You’ll have heard, of course, that Stuart McLean died last week. Maybe that’s part of what sets the bar for a person to be a national treasure: Their death is national news, on the understanding that everyone will know who they are.
I first heard Stuart on Peter Gzowski’s “Morningside” on CBC Radio, where he told stories about unknown but quirky Canadians from all parts of the country. Starting in 1994, he produced The Vinyl Cafe and sold it to CBC for broadcast. He also presented between 75 and 100 live shows a year for 14 years. When was this guy ever at home?
On the announcement of his death, the tributes came in. Well, they were news coverage of his death and recaps of his life, but in this case it amounts to the same thing.
My favourite McLean work was the stories about Dave and Morley. These are available on his site by podcast.
Here’s how that site summed him up:
Stuart always emphasized that the world is a good place, full of good people, trying to do their best. He believed in people’s extraordinary capacity for love and generosity. And he had faith in our ability to work together for the common good.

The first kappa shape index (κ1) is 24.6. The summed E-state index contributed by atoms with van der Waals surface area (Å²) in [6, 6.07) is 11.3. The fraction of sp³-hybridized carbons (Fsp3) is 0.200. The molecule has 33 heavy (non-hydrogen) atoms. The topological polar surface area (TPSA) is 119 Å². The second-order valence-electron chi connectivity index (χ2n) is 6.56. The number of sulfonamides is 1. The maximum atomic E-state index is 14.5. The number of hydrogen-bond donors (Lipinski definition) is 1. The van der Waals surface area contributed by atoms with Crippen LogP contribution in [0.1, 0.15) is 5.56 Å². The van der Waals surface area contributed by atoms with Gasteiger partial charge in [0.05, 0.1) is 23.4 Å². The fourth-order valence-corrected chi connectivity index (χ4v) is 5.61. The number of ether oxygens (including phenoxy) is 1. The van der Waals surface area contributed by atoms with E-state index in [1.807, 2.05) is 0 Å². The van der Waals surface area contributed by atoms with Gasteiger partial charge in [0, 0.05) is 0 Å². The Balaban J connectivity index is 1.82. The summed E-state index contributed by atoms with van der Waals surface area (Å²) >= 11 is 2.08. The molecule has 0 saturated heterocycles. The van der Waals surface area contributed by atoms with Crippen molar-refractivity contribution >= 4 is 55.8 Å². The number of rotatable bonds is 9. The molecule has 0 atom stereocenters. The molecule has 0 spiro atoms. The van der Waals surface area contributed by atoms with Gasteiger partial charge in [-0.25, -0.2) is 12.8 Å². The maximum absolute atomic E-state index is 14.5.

He was, in other words, firmly committed to celebrating the positive, joyful and funny side of life. Stuart assured us that even in difficult times, we can find things to be grateful for and ways to laugh. Now that he is gone, we will try hard to do just that.
Stuart connected us – to our country and to each other. He entertained us, he made us think, he made us smile. Occasionally he made us cry. And, through all of that, he reminded us that life is made up of small moments. We never know which ones will be forgotten and which ones will stay with us forever.
So today, and hopefully every day, we’re going to celebrate Stuart’s life by trying to make each moment count and by being grateful for all of them.
Here’s how he might have summed up his own philosophy:
Was he a perfect guy? I don’t suppose so. But a treasure, nonetheless. I’m sorry he’s gone.
This post is part of my sesquicentennial project: 150 posts about Canadian national treasures – people (living or dead), places, and things that I think are worth celebrating. I started 01 July 2016, and will finish on 30 June 2017.